• Collective dwellings are classified into occupied dwellings and unoccupied dwellings. Occupied dwellings are either occupied by usual residents or occupied solely by foreign or temporary residents. In the case of unoccupied collective dwellings, data were collected but are not included in census products.

In summary, the dwelling universe includes:

  • regular private dwellings occupied by usual residents
  • regular private dwellings occupied solely by foreign or temporary residents
  • regular private dwellings that are unoccupied
  • marginal dwellings provided they were occupied on Census Day
  • collective dwellings occupied by usual residents
  • collective dwellings occupied solely by foreign or temporary residents.

The dwelling universe does not include:

  • marginal dwellings that were unoccupied on Census Day
  • collective dwellings that were unoccupied on Census Day
  • dwellings outside Canada.

2.4 Usual place of residence

In most cases, people have only one residence and enumerating them at their usual place of residence is easily done. Enumeration consists of listing all usual residents of the dwelling on Census Day by following the step-by-step instructions at the beginning of the census questionnaire: 'Including yourself, how many persons usually live here, at this address, as of May 16, 2006. Include all persons who usually live here, even if they are temporarily away. Consult the instructions on page 3 if needed.'

The Page 3 instructions were:

  1. WHOM TO INCLUDE IN STEP B
    • EVERYONE WHO USUALLY LIVES HERE, AT THIS ADDRESS, including newborn babies and room-mates;
    • STUDENTS who return to live with their parents during the year should be included at their parents' address, even if they live elsewhere while attending school or working at a summer job;
    • CHILDREN IN JOINT CUSTODY who live here most of the time. Children who spend equal time with each parent should be included in the home of the parent where they are staying on May 16, 2006;
    • SPOUSES OR COMMON-LAW PARTNERS WHO LIVE ELSEWHERE while working or studying, but who return here periodically;
    • LANDED IMMIGRANTS who usually live at this address;
    • Persons claiming REFUGEE STATUS and family members living here with them;
    • PERSONS FROM ANOTHER COUNTRY WITH A WORK OR STUDY PERMIT and family members living here with them;
    • PERSONS who usually live here but are now IN AN INSTITUTION (such as a home for the aged, a hospital or a prison), IF THEY HAVE BEEN THERE LESS THAN SIX MONTHS;
    • PERSONS staying here on May 16, 2006, WHO HAVE NO USUAL HOME ELSEWHERE.

  2. DO NOT INCLUDE IN STEP B
    • Persons who have their usual home at another address in Canada and who are staying here temporarily (for example, persons visiting or persons who have their secondary residence here, at this address).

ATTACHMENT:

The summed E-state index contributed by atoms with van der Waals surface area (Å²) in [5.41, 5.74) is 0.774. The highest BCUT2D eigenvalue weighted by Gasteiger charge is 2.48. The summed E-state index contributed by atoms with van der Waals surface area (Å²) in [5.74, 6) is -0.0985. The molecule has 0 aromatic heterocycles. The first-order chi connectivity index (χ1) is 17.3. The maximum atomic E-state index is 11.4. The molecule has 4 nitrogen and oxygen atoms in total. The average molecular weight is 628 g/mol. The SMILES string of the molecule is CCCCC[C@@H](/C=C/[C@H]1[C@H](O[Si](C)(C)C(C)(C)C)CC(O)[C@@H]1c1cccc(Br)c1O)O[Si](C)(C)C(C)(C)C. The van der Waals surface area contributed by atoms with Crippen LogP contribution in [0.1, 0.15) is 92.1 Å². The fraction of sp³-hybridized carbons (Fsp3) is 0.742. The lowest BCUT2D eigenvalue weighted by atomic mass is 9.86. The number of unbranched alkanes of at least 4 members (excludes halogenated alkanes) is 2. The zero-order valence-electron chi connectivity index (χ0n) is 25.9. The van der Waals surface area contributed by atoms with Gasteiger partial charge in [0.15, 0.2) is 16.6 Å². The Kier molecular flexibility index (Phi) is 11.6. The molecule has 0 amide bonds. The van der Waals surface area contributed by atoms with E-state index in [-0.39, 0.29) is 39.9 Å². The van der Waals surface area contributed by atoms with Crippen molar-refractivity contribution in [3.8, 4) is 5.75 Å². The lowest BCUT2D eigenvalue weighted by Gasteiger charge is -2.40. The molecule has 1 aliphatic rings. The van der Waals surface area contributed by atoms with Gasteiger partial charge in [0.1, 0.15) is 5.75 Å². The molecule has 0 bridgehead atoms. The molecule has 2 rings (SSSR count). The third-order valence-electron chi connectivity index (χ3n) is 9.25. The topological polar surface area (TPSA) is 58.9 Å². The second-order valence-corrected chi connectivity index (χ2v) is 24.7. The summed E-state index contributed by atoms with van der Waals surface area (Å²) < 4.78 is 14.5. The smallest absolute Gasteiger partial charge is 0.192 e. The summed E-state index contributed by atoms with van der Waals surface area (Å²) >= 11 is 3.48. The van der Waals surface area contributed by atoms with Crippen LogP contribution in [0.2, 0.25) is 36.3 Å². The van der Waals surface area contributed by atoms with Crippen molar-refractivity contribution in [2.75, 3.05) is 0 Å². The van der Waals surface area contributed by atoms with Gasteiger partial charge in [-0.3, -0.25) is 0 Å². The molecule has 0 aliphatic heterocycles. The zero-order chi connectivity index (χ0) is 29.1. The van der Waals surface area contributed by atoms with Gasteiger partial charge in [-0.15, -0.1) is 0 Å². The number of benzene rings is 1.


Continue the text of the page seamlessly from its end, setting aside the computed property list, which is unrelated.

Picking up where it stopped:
• Residents of another country visiting Canada (for example, on a business trip or on vacation).
    • Government representatives of another country and their family members.

There are a number of situations where the determination of an individual's usual place of residence is not elementary and special rules have been created to define the usual place of residence:

  1. Persons with more than one residence.
    • This category includes all persons who have more than one dwelling in Canada that could be considered by them as their usual place of residence. In this situation, the usual place of residence is the place where a person spends the major part of the year. If the time spent at each residence is equal or the person is not sure which one to choose, the residence where he or she stayed overnight on Census Day (between May 15 and 16, 2006) should be considered as his or her usual place of residence. There are two exceptions to this rule:

    • Sons or daughters who live somewhere else while attending school, but return to live with their parents part of the year, should consider the residence they share with their parents as their usual place of residence, even if they spend most of the year elsewhere.

    • Husbands, wives or common-law partners who live away from their families while working, but return to their families regularly (for example, on weekends), should consider the residence they share with their spouse or partner as their usual place of residence, even if they spend most of the year elsewhere.

  2. Persons in institutions such as a hospital, a home for the aged, a prison or a correctional centre.
  3. Persons with no other usual place of residence elsewhere in Canada, or persons who have been in one or more institutions for a continuous period of six months or longer, are to be considered to be usual residents of the institution.

  4. Residents with no usual place of residence.
  5. Residents who do not have a usual place of residence should be enumerated in the dwelling where they stayed overnight between May 15 and May 16, 2006.

  6. Persons residing outside Canada.
  7. Canadian citizens and landed immigrants residing outside Canada on Census Day including:

    • persons aboard Canadian government or merchant vessels
    • Canadian federal and provincial government employees and their families
    • members of the Canadian Armed Forces and their families who do not have a permanent place of residence within Canada occupied by one or more members of their family were asked to provide on the census questionnaire the address they use for election purposes or their last permanent address within Canada. This information is then used to determine a geographic location for defining usual place of residence.